Or, in other words if you are defining something, you will most likely use "c'est".They are used almost interchangeably in spoken conversation, as far as I understand. The functional difference is related to the notion of topic versus comment. If a person or object has already been mentioned in a conversation, you'll probably use il est/ elle est. (Elle est musicienne) If the person or object is being introduced in the conversation for the first time, you are more likely to use c'est. (Julie, c'est une musicienne)
2) Otherwise :
2 a) If what comes after "est" is an noun attribute, always use "c'est".
(Voici Paul, c'est mon ami : (Mon ami) is a nominal group)
This rule is very powerful. The cases given by Tesley (profession, etc.) are only a very small subset of the possibilities.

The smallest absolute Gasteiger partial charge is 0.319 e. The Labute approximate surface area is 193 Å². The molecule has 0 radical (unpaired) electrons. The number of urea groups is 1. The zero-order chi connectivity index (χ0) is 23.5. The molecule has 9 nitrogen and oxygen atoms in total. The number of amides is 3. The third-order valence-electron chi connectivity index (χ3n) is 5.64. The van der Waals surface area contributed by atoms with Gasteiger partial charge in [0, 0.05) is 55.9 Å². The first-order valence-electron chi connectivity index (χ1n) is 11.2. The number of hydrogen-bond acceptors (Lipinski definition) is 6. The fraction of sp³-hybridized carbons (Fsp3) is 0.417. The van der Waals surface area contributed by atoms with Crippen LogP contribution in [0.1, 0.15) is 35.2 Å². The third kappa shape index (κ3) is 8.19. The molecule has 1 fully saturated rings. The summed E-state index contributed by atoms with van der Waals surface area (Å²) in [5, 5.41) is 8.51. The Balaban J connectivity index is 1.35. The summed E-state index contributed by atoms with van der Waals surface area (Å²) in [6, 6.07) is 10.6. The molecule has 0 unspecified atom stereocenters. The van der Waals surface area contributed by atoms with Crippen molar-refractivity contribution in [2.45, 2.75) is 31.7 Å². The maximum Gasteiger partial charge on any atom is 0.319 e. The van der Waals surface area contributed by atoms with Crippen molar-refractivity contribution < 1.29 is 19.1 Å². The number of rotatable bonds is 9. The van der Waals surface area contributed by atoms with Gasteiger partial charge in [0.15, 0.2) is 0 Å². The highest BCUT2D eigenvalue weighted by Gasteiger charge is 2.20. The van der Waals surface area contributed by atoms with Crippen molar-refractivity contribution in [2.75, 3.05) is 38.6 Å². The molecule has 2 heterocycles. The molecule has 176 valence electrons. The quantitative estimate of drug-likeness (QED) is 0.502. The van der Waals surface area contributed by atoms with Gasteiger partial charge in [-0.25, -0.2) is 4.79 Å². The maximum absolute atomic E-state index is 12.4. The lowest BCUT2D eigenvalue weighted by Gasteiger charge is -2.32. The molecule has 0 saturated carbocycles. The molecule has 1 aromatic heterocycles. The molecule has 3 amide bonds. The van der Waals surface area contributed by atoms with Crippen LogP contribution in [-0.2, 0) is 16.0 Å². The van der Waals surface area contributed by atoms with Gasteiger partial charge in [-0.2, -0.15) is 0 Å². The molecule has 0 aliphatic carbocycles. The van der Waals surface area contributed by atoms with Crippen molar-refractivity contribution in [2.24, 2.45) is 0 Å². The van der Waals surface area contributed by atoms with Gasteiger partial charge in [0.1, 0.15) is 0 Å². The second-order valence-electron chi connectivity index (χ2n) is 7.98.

2 b) If what comes after "est" is an adjective attribute, always use "il" or "elle".
(voici ma bicyclette, elle est rouge)
2 c) If what comes after "est" is not an attribute, always use "il" or "elle".
(Où est le livre? Il est dans la cuisine).
In this link, there are a few mistakes...
The worse being: "Ce sont très loin." which is totally incorrect !
You might say: "C'est très loin" (if speaking of a defined place)
or " Il / Elle est très loin." _ " Ils / Elles sont très loin." depending on the context.
Also for this example given on the link: "C'est bizarre, ce livre."
I would never say that! I would say "Il est bizarre ce livre." Here "il" means "that book" ("livre" is of male gender in french) as in "That book is weird". You add "ce livre" at the end of the sentence to define what "il" was referring to.
But "C'est" would mean "It is weird, that book." I don't know how this sentence sounds to English natives, but it sure sounds weird to me! And so does it in french